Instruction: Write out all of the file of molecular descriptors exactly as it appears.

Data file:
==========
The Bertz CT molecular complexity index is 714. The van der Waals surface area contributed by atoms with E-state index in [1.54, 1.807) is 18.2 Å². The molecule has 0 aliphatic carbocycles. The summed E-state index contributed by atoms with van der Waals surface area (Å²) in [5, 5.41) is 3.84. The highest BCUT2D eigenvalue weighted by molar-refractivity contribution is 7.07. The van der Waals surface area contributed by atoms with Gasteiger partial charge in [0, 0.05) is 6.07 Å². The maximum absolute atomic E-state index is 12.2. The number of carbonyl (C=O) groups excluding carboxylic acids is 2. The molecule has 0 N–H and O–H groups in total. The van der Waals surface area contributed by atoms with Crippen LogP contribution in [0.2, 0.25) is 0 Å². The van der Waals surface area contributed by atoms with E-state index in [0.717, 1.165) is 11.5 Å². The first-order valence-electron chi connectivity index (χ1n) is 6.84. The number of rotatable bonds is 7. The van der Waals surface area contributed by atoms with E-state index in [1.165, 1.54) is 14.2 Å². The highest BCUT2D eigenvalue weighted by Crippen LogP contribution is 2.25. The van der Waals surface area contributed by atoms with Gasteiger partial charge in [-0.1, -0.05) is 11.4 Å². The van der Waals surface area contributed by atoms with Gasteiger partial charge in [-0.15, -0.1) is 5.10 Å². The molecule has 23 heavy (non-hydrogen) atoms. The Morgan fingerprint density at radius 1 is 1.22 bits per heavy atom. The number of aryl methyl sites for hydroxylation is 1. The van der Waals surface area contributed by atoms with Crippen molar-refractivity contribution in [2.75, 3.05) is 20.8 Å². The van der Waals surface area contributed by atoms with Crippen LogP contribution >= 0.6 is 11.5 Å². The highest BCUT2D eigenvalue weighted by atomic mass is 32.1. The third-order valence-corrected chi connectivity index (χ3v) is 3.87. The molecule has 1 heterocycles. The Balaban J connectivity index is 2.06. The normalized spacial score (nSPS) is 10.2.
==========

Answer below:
The Bertz CT molecular complexity index is 714. The van der Waals surface area contributed by atoms with E-state index in [1.54, 1.807) is 18.2 Å². The molecule has 0 aliphatic carbocycles. The summed E-state index contributed by atoms with van der Waals surface area (Å²) in [5, 5.41) is 3.84. The highest BCUT2D eigenvalue weighted by molar-refractivity contribution is 7.07. The van der Waals surface area contributed by atoms with Gasteiger partial charge in [0, 0.05) is 6.07 Å². The maximum absolute atomic E-state index is 12.2. The number of carbonyl (C=O) groups excluding carboxylic acids is 2. The molecule has 0 N–H and O–H groups in total. The van der Waals surface area contributed by atoms with Crippen LogP contribution in [0.2, 0.25) is 0 Å². The van der Waals surface area contributed by atoms with E-state index in [0.717, 1.165) is 11.5 Å². The first-order valence-electron chi connectivity index (χ1n) is 6.84. The number of rotatable bonds is 7. The van der Waals surface area contributed by atoms with E-state index in [1.165, 1.54) is 14.2 Å². The highest BCUT2D eigenvalue weighted by Crippen LogP contribution is 2.25. The van der Waals surface area contributed by atoms with Gasteiger partial charge in [-0.1, -0.05) is 11.4 Å². The van der Waals surface area contributed by atoms with Gasteiger partial charge in [-0.15, -0.1) is 5.10 Å². The molecule has 23 heavy (non-hydrogen) atoms. The Morgan fingerprint density at radius 1 is 1.22 bits per heavy atom. The number of aryl methyl sites for hydroxylation is 1. The van der Waals surface area contributed by atoms with Crippen molar-refractivity contribution in [2.75, 3.05) is 20.8 Å². The van der Waals surface area contributed by atoms with Crippen LogP contribution >= 0.6 is 11.5 Å². The highest BCUT2D eigenvalue weighted by atomic mass is 32.1. The third-order valence-corrected chi connectivity index (χ3v) is 3.87. The molecule has 1 heterocycles. The Balaban J connectivity index is 2.06. The normalized spacial score (nSPS) is 10.2.